I check in with the Saylor Foundation’s Twitter feed multiple times each day for all the latest news in education and technology. Over the past couple of weeks, I’ve noticed a flurry of updates specific to the open education community. From the announcement that our favorite Open Education guru, David Wiley, was selected to be a senior fellow with Digital Promise, to MIT offering certificates for anyone who successfully completes one of the free courses via its new MITx program, it seems as thought 2012 is starting out with a bang in terms of free education.
Within the string of news updates, there were a couple noteworthy items that I’d like to share with you here.
Congressional bills, namely SOPA and PIPA
Last month, we posted our stance on the Stop Online Piracy Act, a proposed bill in the House of Representatives that aims to prevent “foreign online criminals from stealing and selling America’s intellectual property and keeping the profits for themselves.” Of major concern was this bill’s negative impact on Open Educational Resources. We were excited to read that, on January 14th, Congress shelved this bill after massive public pressure, including a statement of opposition from the White House.
The White House statement of opposition also included disapproval of PIPA, the Senate’s Protect IP Act and essentially their version of SOPA. The extreme amount of debate over and public opposition to these two bills caused the six law makers who initially supported PIPA to send a letter to Senate majority leader Harry Reid and request that the scheduled January 24th vote on the bill be postponed. According to a recent article, they believe the bill requires a more thorough debate on the Senate floor before it can be voted on. While it appears that the January 24th vote will occur as planned, the lack of support makes us hopeful that the bill will not move forward as currently written.
It now appears that SOPA and PIPA will head for a major overhaul and won’t be plaguing us this year. However, because both bills are technically in play, many in the ed-tech community continue to protest these bills’ existence as they will continue to threaten the structure of the Internet – and Open Education – until they are declared dead. For example, Wikipedia, Reddit, and several other websites are planning a blackout on Wednesday, January 18th to show their opposition to the bills. Read Wikipedia’s statement here.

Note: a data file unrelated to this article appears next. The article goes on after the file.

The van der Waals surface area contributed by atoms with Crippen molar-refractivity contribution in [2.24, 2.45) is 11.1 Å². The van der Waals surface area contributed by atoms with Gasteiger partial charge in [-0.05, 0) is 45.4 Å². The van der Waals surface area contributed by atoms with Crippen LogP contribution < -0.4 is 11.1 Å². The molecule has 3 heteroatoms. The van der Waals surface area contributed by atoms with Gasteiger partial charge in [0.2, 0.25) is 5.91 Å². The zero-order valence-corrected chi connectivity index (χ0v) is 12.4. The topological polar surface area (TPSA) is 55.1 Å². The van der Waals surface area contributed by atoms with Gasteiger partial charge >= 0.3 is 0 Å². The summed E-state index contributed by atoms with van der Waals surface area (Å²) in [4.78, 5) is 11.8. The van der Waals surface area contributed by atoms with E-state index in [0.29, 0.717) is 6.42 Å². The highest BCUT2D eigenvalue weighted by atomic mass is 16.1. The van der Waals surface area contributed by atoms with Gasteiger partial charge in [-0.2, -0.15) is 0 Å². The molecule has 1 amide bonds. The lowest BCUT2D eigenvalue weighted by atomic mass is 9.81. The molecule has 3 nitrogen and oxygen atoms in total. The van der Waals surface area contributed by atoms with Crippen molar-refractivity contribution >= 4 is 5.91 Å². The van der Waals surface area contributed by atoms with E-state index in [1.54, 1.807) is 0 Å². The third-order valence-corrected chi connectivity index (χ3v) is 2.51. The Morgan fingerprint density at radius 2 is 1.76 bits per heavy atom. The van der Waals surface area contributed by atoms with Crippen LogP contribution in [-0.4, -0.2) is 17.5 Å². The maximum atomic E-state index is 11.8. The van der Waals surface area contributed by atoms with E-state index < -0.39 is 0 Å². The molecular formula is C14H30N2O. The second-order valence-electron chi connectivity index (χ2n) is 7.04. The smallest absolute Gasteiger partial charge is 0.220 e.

Apple Taking On the Textbook Industry?
Apple has sent out invitations for its January 19th announcement at the Guggenheim Museum in New York City. After much speculation, it has been confirmed that Apple’s announcement will include a platform likened to a “GarageBand for e-books” that is rumored to greatly impact textbook publishing as we know it today.
This announcement isn’t all that shocking. After the biography of Steve Jobs, the late CEO of Apple, was released this past fall, biographer Walter Isaacson recounted that Jobs “wanted to transform the textbook industry by hiring writers to create digital versions and making them a feature of the iPad.” Apple initially released the iPad, the company hoped to expand learning experiences with its education apps.
However, the cost and reach of these new textbooks is unknown. We have high hopes that these texts will follow in the steps of Apple’s iTunes U project, and will be made open-source and freely available to all.
Photo Credit, NS Newsflash